Cancer care in the United States: identifying end-of-life cohorts

J Palliat Med. 2009 Feb;12(2):128-32. doi: 10.1089/jpm.2008.0239.

Abstract

Objectives: End-of-life care is increasingly recognized as an important part of cancer management for many patients. Current methods to measure end-of-life care are limited by difficulties in identifying cancer cohorts with administrative data. We examined several techniques of identifying end-of-life cancer cohorts with claims data that is population-based, geographically scalable, and amenable to routine updating.

Methods: Using Medicare claims for patients 65 years of age and older, four techniques for identifying end-of-life cancer cohorts were compared; one based on Part A data using a broad primary or narrow secondary diagnosis of cancer, two based on Part B data, and one combining the Part A and B methods. We tested the performance of each definition to ascertain an appropriate end-of-life cancer population.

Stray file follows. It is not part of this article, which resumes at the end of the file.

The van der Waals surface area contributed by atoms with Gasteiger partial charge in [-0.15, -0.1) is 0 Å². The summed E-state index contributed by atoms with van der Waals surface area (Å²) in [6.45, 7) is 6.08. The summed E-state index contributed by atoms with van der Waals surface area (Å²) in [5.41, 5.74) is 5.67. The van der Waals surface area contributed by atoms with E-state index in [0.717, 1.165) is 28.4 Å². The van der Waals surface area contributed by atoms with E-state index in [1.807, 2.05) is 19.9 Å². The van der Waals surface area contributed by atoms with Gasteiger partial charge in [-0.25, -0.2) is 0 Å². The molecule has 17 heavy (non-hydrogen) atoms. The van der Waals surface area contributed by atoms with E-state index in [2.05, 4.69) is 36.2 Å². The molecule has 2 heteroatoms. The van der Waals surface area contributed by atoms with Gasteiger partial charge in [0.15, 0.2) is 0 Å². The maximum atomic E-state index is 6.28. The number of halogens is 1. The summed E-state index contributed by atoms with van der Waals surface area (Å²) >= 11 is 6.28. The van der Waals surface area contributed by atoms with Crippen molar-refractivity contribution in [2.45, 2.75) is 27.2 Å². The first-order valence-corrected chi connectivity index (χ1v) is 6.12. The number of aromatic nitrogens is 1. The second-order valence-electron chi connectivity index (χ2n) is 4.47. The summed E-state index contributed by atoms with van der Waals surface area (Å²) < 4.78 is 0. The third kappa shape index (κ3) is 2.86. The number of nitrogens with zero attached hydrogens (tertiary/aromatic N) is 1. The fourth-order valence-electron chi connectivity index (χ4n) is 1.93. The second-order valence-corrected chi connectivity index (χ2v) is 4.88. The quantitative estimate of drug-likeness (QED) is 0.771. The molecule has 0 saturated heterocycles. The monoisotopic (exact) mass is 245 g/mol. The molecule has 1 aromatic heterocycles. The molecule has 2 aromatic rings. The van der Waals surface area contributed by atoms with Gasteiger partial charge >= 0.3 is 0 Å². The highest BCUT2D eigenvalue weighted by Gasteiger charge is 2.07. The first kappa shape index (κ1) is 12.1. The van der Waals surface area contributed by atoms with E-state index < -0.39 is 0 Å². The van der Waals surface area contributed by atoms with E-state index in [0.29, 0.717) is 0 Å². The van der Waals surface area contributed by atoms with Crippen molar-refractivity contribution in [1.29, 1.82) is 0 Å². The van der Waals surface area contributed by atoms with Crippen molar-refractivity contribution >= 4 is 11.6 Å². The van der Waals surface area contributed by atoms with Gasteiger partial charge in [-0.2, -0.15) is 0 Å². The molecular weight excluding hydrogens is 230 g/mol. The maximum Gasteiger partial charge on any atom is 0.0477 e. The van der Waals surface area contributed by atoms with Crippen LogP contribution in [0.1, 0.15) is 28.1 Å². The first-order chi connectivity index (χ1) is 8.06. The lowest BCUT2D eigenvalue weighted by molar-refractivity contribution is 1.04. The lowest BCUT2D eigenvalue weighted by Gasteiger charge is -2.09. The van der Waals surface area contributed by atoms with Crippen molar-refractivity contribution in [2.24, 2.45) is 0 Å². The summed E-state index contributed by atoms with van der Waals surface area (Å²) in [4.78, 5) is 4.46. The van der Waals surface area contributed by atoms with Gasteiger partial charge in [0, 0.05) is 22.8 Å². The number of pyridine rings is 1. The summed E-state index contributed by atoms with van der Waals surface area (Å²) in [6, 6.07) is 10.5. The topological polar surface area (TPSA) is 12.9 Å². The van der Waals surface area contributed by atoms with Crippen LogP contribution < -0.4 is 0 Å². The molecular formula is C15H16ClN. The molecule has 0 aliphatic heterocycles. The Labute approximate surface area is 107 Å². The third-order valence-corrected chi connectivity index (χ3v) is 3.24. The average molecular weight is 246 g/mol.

Results: The combined Part A and B definition using a primary or secondary diagnosis of cancer within a window of 180 days prior to death appears to be the most accurate and inclusive in ascertaining an end-of-life cohort (78.7% attainment).

Conclusion: Combining inpatient and outpatient claims data, and identifying cases based upon a broad primary or a narrow secondary cancer definition is the most accurate and inclusive in ascertaining an end-of-life cohort.

Publication types

  • Research Support, N.I.H., Extramural
  • Research Support, Non-U.S. Gov't

MeSH terms

  • Aged
  • Cohort Studies
  • Hospices / statistics & numerical data
  • Humans
  • Medicare
  • Neoplasms / mortality
  • Neoplasms / therapy*
  • Terminal Care*
  • United States / epidemiology